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Last week, we looked at new research on the aspects of democratic institutions that contribute to preventing the outbreak of civil war. This week, we’ll return to the core of democratic peace theory — the idea that democratic states don’t fight wars with one another.
Related: Checking in on democratic peace: Part I
In an article in the latest issue of the Journal of Peace Research, political scientists David Altman, Federico Rojas-de-Galarreta, and Francisco Urdinez take on one of the core definitional questions that complicates democratic peace theory. If the idea is that democracies won’t go to war against one another, one of the first things that needs defining is what counts as a democracy. Different researchers have used different definitions, often leading to varying conclusions about the main contention of democratic peace theory.
Related: The blame game in international politics: Part I
Altman et al., putting on their quantitative research hats, decided that instead of testing one definition of democracy they should test every definition of democracy. They used data that rated the strength of each state’s democratic institutions on a continuous scale over time to develop a set of over 33,000 dyad years — years in which contiguous states boasted varying levels of democracy and either did or didn’t fight each other.
The point of all that data was to bring it to bear on the two main hypotheses for the mechanism behind democratic peace theory. The first hypothesis, beloved of Immanuel Kant and other democratic optimists, holds that democracy imposes institutional constraints on states that make it difficult for them to go to war, especially with other democracies. Systems of checks and balances are difficult to navigate on the way to declaring war, the democratic optimists contend, and doubly so when potential adversaries face the same constraints.
Related: The blame game in international politics: Part II
The second hypothesis is rather more pessimistic about democracy. To the pessimists, the specifics of democratic institutions don’t matter much at all. Instead, they argue, the observed tendency for democracies not to fight each other is just a subset of a more general rule of international relations: that similar regimes of any type don’t fight each other. These naysayers point out that democracies fight non-democracies all the time, and that autocracies tend not to fight each other.
To Altman et al., these two hypotheses are not completely mutually exclusive. Checks and balances exist in autocracies, they just function differently than in democracies. It may be that the observed peaceful effect of regime similarity is the result of compatible institutions. It may also be the case that the effects of regime similarity are stronger among democracies than among autocracies — that is, that democratic institutions are superior, if not unique, in their capacity to limit conflict.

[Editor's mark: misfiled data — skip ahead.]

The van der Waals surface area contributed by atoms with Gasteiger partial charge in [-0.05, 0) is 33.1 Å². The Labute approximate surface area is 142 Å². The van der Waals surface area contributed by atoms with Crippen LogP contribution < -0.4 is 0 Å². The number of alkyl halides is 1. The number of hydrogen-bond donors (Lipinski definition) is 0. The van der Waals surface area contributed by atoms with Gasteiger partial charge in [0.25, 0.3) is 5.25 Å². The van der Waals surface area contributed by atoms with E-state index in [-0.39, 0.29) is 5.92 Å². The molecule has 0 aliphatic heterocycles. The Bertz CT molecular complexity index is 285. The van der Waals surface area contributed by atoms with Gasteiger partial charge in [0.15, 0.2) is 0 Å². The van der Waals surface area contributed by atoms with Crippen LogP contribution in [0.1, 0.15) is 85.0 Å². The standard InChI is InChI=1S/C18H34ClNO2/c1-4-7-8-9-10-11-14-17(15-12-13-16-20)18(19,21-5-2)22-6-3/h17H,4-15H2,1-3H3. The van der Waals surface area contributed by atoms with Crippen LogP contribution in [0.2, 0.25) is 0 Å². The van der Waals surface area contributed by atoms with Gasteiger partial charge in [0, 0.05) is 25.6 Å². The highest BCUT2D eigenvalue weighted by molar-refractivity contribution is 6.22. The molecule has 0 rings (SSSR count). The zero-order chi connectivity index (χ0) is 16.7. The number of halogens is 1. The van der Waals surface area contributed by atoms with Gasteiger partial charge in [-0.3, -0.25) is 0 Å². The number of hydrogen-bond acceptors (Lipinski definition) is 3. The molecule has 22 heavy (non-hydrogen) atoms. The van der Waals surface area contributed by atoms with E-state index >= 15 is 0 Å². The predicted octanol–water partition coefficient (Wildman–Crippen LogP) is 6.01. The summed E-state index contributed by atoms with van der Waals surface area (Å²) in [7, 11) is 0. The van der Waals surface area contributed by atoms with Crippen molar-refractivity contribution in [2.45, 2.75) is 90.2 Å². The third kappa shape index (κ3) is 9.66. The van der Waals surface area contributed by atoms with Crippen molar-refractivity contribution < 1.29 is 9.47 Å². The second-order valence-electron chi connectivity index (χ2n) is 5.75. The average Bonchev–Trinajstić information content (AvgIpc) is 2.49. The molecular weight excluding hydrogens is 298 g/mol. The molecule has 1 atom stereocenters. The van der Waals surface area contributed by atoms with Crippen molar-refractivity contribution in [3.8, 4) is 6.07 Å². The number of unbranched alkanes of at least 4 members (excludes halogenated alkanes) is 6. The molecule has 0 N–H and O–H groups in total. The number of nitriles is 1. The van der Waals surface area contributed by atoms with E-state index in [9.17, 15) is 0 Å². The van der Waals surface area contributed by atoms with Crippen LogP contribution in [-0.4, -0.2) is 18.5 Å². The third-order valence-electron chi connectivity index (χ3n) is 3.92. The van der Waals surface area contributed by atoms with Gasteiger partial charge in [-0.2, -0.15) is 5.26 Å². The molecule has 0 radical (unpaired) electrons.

By plotting all the dyads based on both the mean level of democracy and the democratic spread — that is, how far apart the two countries were on a scale of democracy in that year — the researchers were able to measure the importance of both democratic institutions and similarity in regime type. What they found was good news for the democratic optimists. The higher the mean level of democracy in a dyad, the less chance there was of that dyad going to war. There was also, however, some good news for the democratic pessimists. As other researchers have observed, clear autocracies are also unlikely to go to war with one another.
Yet for dyads in the middle of the democracy scale, where both countries had some democratic and some autocratic characteristics, regime similarity didn’t seem to do much to prevent conflict. Simply having similar democracy scores doesn’t on its own prevent conflict between two states.
By measuring democracy on a continuous scale rather than as a binary designation, Altman et al.’s work lends credence to the idea that regime structures matter in determining the outcomes of international disputes. Strongly democratic dyads do seem to have an advantage over strongly autocratic dyads in preventing conflict, but perhaps the key is that each regime’s decision-making apparatus must be legible to the other to gain the benefits of the so-called democratic peace.
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